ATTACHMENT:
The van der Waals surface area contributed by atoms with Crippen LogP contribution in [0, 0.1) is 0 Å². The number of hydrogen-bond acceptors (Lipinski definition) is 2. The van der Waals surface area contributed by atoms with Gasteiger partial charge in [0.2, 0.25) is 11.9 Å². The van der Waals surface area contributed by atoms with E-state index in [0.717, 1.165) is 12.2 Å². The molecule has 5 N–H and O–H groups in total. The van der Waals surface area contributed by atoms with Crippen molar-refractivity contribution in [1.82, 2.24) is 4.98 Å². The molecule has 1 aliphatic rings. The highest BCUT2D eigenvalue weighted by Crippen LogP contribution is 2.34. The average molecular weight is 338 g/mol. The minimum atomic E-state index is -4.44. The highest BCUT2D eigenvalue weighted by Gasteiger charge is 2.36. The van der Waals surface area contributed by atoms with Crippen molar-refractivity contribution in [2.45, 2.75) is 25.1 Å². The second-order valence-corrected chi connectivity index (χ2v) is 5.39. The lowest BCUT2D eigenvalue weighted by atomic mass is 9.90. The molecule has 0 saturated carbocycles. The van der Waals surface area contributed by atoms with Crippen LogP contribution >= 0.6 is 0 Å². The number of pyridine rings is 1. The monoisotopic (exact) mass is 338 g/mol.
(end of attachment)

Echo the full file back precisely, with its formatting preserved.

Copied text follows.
The van der Waals surface area contributed by atoms with Crippen LogP contribution in [0, 0.1) is 0 Å². The number of hydrogen-bond acceptors (Lipinski definition) is 2. The van der Waals surface area contributed by atoms with Gasteiger partial charge in [0.2, 0.25) is 11.9 Å². The van der Waals surface area contributed by atoms with E-state index in [0.717, 1.165) is 12.2 Å². The molecule has 5 N–H and O–H groups in total. The van der Waals surface area contributed by atoms with Crippen molar-refractivity contribution in [1.82, 2.24) is 4.98 Å². The molecule has 1 aliphatic rings. The highest BCUT2D eigenvalue weighted by Crippen LogP contribution is 2.34. The average molecular weight is 338 g/mol. The minimum atomic E-state index is -4.44. The highest BCUT2D eigenvalue weighted by Gasteiger charge is 2.36. The van der Waals surface area contributed by atoms with Crippen molar-refractivity contribution in [2.45, 2.75) is 25.1 Å². The second-order valence-corrected chi connectivity index (χ2v) is 5.39. The lowest BCUT2D eigenvalue weighted by atomic mass is 9.90. The molecule has 0 saturated carbocycles. The van der Waals surface area contributed by atoms with Crippen LogP contribution >= 0.6 is 0 Å². The number of pyridine rings is 1. The monoisotopic (exact) mass is 338 g/mol.